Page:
- Care/harm: This foundation is related to our long evolution as mammals with attachment systems and an ability to feel (and dislike) the pain of others. It underlies virtues of kindness, gentleness, and nurturance.
- Fairness/cheating: This foundation is related to the evolutionary process of reciprocal altruism. It generates ideas of justice, rights, and autonomy. [Note: In our original conception, Fairness included concerns about equality, which are more strongly endorsed by political liberals. However, as we reformulated the theory in 2011 based on new data, we emphasize proportionality, which is endorsed by everyone, but is more strongly endorsed by conservatives]
- Liberty/oppression: This foundation is about the feelings of reactance and resentment people feel toward those who dominate them and restrict their liberty. Its intuitions are often in tension with those of the authority foundation. The hatred of bullies and dominators motivates people to come together, in solidarity, to oppose or take down the oppressor.
- Loyalty/betrayal: This foundation is related to our long history as tribal creatures able to form shifting coalitions. It underlies virtues of patriotism and self-sacrifice for the group. It is active anytime people feel that it’s “one for all, and all for one.”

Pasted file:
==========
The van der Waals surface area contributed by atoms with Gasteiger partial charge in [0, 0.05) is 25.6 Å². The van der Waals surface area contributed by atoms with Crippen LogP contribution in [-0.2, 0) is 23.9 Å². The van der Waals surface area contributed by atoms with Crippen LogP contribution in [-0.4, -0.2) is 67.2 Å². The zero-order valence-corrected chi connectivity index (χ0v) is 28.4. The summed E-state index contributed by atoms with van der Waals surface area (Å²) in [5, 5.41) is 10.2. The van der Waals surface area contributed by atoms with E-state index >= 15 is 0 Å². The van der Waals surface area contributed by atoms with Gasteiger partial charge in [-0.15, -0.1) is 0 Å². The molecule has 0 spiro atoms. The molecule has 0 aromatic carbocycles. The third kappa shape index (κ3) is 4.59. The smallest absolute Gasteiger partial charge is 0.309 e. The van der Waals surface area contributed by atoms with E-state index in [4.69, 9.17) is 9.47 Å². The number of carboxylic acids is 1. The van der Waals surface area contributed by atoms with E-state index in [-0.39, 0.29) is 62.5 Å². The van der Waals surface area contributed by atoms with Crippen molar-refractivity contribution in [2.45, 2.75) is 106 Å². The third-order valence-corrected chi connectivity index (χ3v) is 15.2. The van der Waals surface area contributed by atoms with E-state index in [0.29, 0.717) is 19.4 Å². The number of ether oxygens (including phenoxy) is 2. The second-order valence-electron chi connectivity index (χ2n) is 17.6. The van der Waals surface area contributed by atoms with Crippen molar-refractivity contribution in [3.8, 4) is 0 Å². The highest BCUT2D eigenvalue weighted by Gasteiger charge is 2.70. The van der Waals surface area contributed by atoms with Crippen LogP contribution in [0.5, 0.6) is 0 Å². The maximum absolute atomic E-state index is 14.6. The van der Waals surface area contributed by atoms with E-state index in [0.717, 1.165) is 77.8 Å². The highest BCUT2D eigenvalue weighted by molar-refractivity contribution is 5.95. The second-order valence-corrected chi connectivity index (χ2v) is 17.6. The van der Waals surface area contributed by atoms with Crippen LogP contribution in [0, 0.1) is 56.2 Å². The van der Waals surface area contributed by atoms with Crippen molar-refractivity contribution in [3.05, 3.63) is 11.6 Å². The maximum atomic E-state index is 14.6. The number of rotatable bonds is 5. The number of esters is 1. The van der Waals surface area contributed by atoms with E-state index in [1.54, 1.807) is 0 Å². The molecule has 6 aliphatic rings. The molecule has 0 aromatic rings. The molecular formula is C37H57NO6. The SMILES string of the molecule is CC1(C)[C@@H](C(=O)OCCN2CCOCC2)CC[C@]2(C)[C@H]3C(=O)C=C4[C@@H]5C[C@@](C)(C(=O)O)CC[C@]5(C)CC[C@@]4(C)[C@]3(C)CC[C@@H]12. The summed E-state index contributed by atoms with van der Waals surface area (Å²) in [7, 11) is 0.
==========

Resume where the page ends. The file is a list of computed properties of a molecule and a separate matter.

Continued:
- Authority/subversion: This foundation was shaped by our long primate history of hierarchical social interactions. It underlies virtues of leadership and followership, including deference to legitimate authority and respect for traditions.
- Sanctity/degradation: This foundation was shaped by the psychology of disgust and contamination. It underlies religious notions of striving to live in an elevated, less carnal, more noble way. It underlies the widespread idea that the body is a temple which can be desecrated by immoral activities and contaminants (an idea not unique to religious traditions).
A crude summary would be that welfare-state liberals are focused on (1) and (2), libertarians are almost completely focused on (3) (with a bit of (1) and (2)) and conservatives are somewhat concerned about all foundations.